Ever since the Unite the Right rally in Charlottesville, white nationalists have tried their best to hide from the public eye. Social media giants have started cracking down on their online hate speech, and logs from white nationalist chat rooms reveal that many are afraid of being outed and are considering fleeing to darker corners of the internet to hide. Planned far-right events have also repeatedly lost support. For example, a “March Against Communism” rally scheduled for December 28 in Charlotte, North Carolina, is in danger of falling apart after neo-Nazi Richard Spencer pulled out.
But the white nationalists haven’t gone away. They’ve just gotten better at hiding, and a series of revelations over the last week shows their continued threat.
On Wednesday the new head of the FBI, Christopher Wray, told the Senate Homeland Security Committee that his agency “has about 1,000 open domestic-terrorism investigations as we speak” – a term most often used to describe white nationalists, hardline right-wing militias, and Christian secessionists. “I don’t think Americans understand the level of threat we have in this country from white supremacists,” Democratic Senator Claire McCaskill said.
Law enforcement has repeatedly warned of the dangers of white nationalists over the past year. In April, a report from the Government Accountability office noted that, “Fatalities resulting from attacks by far-right wing violent extremists have exceeded those caused by radical Islamist violent extremists in 10 of the 15 years.” In May, a FBI/Homeland Security bulletin said that, “small cells within the white supremacist extremist movement would likely continue to pose a lethal threat of violence over the next year.”
But the problem of far-right extremism isn’t just confined to the U.S. On the same day that Wray testified to the Senate, British counter-terrorism detectives arrested 11 suspected members of the banned neo-Nazi group National Action. Earlier in September, four British Army soldiers were also arrested for being part of the same group. National Action is described by the British government a “virulently racist, anti-Semitic and homophobic group” which believes that Britain will eventually see a violent race war.
On Thursday the British Parliament added two National Action aliases, Scottish Dawn and NS131, to its list of banned terrorist organizations. “[This group] glorifies violence and stirs up hatred while promoting their poisonous ideology,” Home Secretary Amber Rudd said. “I will not allow them to masquerade under different names.”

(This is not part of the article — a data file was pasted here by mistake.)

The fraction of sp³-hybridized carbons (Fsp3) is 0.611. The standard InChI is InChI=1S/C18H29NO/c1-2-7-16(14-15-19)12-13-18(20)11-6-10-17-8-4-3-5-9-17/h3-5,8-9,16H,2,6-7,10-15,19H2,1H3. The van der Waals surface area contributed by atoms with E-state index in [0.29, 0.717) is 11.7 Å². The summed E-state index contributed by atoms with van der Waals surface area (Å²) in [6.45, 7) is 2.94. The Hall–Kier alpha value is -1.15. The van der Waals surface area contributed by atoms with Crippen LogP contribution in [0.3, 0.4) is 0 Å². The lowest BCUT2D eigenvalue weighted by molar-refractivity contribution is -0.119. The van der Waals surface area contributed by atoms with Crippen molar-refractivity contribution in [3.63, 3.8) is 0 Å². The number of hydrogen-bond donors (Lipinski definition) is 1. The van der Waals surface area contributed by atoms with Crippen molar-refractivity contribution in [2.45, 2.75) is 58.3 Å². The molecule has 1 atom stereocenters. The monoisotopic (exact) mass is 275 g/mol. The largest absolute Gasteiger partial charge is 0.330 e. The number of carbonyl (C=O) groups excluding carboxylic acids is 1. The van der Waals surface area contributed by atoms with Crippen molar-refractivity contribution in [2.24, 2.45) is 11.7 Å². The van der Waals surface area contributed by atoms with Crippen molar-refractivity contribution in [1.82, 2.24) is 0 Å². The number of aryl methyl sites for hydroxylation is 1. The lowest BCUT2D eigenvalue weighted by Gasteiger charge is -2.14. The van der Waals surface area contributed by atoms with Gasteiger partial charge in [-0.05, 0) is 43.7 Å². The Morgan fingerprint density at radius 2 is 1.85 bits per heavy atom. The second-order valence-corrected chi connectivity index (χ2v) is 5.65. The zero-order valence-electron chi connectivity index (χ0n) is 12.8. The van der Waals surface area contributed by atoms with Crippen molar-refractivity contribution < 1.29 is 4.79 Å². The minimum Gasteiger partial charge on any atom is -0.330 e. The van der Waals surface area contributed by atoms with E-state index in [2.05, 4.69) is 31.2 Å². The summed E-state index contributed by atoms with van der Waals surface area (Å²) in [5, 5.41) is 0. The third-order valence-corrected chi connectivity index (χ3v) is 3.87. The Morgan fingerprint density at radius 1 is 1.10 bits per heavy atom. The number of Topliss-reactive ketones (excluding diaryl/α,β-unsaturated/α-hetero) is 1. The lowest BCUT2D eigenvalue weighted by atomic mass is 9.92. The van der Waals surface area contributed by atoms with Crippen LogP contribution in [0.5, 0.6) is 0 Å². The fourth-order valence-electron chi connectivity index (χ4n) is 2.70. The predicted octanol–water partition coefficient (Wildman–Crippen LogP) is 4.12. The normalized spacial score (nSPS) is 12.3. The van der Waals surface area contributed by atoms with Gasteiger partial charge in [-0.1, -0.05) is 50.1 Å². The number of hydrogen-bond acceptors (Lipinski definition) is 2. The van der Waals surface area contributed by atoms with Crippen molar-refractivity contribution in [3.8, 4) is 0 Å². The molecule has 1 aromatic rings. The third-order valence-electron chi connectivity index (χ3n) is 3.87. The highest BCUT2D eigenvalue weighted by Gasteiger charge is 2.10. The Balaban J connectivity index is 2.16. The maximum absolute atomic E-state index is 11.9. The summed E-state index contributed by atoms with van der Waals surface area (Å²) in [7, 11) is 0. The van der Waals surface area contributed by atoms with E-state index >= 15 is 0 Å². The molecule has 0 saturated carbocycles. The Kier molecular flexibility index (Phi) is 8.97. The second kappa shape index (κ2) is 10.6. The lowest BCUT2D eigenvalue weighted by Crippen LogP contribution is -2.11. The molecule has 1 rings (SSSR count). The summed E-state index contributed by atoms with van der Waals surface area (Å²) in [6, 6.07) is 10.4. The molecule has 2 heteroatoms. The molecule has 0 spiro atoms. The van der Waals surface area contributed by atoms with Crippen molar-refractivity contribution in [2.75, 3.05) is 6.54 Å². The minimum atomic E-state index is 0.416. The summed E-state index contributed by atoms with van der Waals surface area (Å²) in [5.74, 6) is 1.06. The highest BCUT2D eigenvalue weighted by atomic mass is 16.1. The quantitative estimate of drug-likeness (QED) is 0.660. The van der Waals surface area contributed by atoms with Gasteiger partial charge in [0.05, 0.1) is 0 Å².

The dismantling of a small far-right group in Britain may not seem that relevant to the white nationalist landscape in the U.S. But the explosive online growth of the far-right over recent years through websites like 4chan and Reddit shows that these groups are now coordinating internationally. White nationalist Matthew Heimbach, for instance, recently met with a member of the Russian Imperial Movement in Washington. Vanguard America – the neo-Nazi group that alleged Charlottesville murderer James Alex Fields Jr. was part of – has a U.K. chapter, Vanguard Britannia. A screenshot from a U.S. white nationalist chat room shows one poster soliciting donations for them.
If you want further proof of white supremacists’ international presence look no further then the Daily Stormer. The Neo-Nazi website was shut down by its web hosting service GoDaddy in the wake of Charlottesville, but returned last week with an Icelandic domain – a country which has repeatedly protected controversial websites. The CEO of ISNIC, Jens Pétur Jensen, the domain company which registered the Daily Stormer, said they are talking to the Icelandic National Police for guidance.
“What we worry about is the reputation if the .is domain,” Jensen told the Reykjavik Grapevine. “Of course, ISNIC does not want to have the reputation that we’re a safe haven for criminals. That’s something we’re constantly looking into.”